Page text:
- There are four bones in the pelvis
- The pelvis is not fixed/locked during pregnancy and birth
- The pelvis is fixed/locked in non-pregnant women
- You don't have a pubic bone, you have a pubic joint. It may feel hard, but this is cartilage, not bone.
- Pelvis is not just a pelvis, there’s a whole woman attached to it: legs and spine!
- Pubic arch narrower in a man, wide angle in a woman
- Between the pelvic bones (where sacrum and iliac crest come together and where the two sides of the pubis come together at the front and centre) there are squishy joining places like chewing gum when a woman is pregnant.
- During birth these chewing gum joining places of the pelvis open as wide as they need to be for the baby to pass through. It will not open so far as to be floppy, it will just allow the bones to ease out of the way as much as it needs to: will cradle the baby's head as it passes through.
- The three Ps of obstetrics: powers, passage, passenger contrast with the three Ps of midwifery: patience, patience, patience.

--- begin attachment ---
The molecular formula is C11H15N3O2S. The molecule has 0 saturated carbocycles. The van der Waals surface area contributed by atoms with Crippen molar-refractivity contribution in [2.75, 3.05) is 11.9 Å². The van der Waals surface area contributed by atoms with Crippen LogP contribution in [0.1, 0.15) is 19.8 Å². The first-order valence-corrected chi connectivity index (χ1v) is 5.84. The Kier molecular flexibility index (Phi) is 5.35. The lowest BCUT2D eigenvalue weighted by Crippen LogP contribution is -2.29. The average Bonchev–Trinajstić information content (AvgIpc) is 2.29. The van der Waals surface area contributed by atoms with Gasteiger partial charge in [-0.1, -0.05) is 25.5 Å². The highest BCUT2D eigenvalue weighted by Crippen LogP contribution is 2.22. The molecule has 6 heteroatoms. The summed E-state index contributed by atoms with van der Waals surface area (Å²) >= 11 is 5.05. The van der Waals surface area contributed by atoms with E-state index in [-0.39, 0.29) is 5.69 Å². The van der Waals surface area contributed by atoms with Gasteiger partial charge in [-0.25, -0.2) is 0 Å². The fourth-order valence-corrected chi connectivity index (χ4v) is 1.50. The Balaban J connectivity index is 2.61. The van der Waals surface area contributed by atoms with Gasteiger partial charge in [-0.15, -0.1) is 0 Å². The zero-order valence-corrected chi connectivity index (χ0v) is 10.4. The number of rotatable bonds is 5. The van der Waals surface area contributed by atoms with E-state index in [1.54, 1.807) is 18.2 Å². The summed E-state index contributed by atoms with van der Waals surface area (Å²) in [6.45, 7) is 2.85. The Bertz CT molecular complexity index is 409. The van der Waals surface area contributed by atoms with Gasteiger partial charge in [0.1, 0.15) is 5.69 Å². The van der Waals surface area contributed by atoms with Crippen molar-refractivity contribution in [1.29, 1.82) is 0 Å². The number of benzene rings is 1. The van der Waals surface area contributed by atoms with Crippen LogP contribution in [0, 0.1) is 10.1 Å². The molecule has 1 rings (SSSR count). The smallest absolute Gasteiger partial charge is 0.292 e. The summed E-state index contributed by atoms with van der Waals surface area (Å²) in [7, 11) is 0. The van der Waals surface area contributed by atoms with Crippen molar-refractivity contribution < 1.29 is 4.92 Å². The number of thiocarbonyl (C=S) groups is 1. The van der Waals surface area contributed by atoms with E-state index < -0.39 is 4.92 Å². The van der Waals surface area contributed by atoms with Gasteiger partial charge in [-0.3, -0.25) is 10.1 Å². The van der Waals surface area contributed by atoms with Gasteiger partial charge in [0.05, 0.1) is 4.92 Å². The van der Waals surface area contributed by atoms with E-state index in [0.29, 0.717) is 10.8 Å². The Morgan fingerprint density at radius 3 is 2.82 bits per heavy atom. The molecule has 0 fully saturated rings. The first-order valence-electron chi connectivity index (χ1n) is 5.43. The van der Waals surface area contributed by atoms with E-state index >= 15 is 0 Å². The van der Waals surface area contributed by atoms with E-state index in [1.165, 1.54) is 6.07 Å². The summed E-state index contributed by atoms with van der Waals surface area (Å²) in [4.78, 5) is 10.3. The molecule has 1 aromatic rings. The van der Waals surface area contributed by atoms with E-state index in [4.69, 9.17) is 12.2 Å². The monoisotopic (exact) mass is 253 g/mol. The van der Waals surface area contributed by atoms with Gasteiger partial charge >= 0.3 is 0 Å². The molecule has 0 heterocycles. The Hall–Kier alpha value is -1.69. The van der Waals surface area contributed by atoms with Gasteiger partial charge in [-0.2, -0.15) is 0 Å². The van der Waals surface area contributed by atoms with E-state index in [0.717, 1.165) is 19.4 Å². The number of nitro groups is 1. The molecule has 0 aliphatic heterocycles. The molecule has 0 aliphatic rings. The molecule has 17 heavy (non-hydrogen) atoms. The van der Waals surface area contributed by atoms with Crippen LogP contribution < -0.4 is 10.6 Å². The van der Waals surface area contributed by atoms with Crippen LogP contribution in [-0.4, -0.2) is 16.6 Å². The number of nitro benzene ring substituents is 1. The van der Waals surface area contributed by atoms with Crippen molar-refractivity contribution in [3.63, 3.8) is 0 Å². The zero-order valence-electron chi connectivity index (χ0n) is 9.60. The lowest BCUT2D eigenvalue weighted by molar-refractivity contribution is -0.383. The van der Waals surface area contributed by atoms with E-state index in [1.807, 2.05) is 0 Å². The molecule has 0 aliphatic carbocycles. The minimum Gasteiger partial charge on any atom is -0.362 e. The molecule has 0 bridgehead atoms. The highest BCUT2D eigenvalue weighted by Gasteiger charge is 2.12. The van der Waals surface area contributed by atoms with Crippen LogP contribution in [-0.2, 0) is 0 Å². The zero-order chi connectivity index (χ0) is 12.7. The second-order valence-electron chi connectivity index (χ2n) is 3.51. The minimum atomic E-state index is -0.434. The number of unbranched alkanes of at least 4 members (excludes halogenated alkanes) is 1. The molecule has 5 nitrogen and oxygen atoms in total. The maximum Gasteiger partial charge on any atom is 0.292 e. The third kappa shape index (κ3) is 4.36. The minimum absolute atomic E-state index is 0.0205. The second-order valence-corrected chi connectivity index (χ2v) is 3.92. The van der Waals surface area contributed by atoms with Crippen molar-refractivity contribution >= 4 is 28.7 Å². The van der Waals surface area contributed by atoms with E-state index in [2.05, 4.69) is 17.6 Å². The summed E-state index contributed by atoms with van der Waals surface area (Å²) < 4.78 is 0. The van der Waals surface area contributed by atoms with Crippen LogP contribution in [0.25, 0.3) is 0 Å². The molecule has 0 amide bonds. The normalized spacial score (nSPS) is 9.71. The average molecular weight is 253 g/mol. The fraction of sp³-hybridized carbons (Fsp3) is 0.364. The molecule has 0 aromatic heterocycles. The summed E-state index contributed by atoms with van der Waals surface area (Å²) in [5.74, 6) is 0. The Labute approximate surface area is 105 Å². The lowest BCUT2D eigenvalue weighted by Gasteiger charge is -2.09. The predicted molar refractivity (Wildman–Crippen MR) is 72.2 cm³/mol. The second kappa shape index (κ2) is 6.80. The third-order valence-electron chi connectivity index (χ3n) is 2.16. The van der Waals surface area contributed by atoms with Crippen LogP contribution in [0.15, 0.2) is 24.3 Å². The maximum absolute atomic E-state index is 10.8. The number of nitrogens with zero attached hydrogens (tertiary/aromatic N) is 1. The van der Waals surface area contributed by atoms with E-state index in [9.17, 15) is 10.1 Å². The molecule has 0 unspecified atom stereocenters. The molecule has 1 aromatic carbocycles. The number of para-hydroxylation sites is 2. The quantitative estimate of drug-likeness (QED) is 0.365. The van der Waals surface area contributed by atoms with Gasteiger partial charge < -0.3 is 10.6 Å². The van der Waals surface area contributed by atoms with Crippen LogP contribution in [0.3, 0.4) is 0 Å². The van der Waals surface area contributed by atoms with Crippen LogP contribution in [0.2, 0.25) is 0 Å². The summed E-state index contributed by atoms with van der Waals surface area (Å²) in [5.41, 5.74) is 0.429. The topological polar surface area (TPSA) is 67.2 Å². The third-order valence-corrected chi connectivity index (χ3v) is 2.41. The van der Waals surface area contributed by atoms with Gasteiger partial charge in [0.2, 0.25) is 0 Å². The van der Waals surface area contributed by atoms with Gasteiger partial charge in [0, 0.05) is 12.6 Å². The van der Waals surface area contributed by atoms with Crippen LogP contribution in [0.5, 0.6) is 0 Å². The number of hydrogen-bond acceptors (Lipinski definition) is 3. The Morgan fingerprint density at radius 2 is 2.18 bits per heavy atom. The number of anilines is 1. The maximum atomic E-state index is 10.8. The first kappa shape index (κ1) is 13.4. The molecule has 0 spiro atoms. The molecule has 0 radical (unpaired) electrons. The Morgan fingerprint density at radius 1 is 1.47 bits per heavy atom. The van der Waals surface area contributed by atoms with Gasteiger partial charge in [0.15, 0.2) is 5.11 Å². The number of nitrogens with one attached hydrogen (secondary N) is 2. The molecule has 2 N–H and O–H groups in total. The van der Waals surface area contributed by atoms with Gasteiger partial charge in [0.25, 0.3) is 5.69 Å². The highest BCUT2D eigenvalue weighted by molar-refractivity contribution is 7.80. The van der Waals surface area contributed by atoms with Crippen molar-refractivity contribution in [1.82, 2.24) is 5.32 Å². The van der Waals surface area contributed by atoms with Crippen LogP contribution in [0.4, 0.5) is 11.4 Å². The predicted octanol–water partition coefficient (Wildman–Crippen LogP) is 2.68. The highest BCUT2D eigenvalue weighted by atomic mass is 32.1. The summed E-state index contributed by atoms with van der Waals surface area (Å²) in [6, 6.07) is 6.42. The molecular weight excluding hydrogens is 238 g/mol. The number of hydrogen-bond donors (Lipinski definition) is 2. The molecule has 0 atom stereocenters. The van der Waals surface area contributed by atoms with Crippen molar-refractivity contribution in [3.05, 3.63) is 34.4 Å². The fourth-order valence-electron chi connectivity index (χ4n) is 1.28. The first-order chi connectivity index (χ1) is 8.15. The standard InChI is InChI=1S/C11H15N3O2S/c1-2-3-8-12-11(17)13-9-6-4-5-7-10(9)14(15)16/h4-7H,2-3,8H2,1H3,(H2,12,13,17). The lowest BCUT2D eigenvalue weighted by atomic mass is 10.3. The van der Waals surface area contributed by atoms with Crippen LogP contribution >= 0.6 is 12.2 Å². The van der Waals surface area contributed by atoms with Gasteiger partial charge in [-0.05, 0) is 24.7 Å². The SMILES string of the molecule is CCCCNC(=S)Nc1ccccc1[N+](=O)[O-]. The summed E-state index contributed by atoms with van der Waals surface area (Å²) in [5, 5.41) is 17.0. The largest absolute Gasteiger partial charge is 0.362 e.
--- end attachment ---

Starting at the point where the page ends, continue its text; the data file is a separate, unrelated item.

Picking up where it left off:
- Every woman alive today is the end point of evolution: we are the best that mother nature has designed for birthing babies.
- The medical model talks about two kinds of pelvises: "adequate" and "contracted". Midwifery has two models of pelvises too: "ample" and "could fit a pony through."
- NEVER judge a woman's ability to birth by the shape and size of her body. Best example of this are Pygmy women who average about 4ft in height but birth 8 pound babies. That's the equivalent of a 5ft7 woman giving birth to a 14 pound baby.
- A woman who hasn’t had any surgery on her pelvis will have a pelvis that knows how to birth perfectly.
The image above shows the section the baby travels through. You can see the pubic joint which stretches to make the opening bigger if need be.
Prior to class I had read about the pelvis in midwifery textbooks, but always felt more confused about what parts make a pelvis etc. Gloria clarified this for me and made the previously-confusing jargon accessible.
You can learn about pelvises from Gloria by reading this article: Pelvises I have known and loved
Next week we're learning about medical terminiology. For $7.99CAD you can join me in class.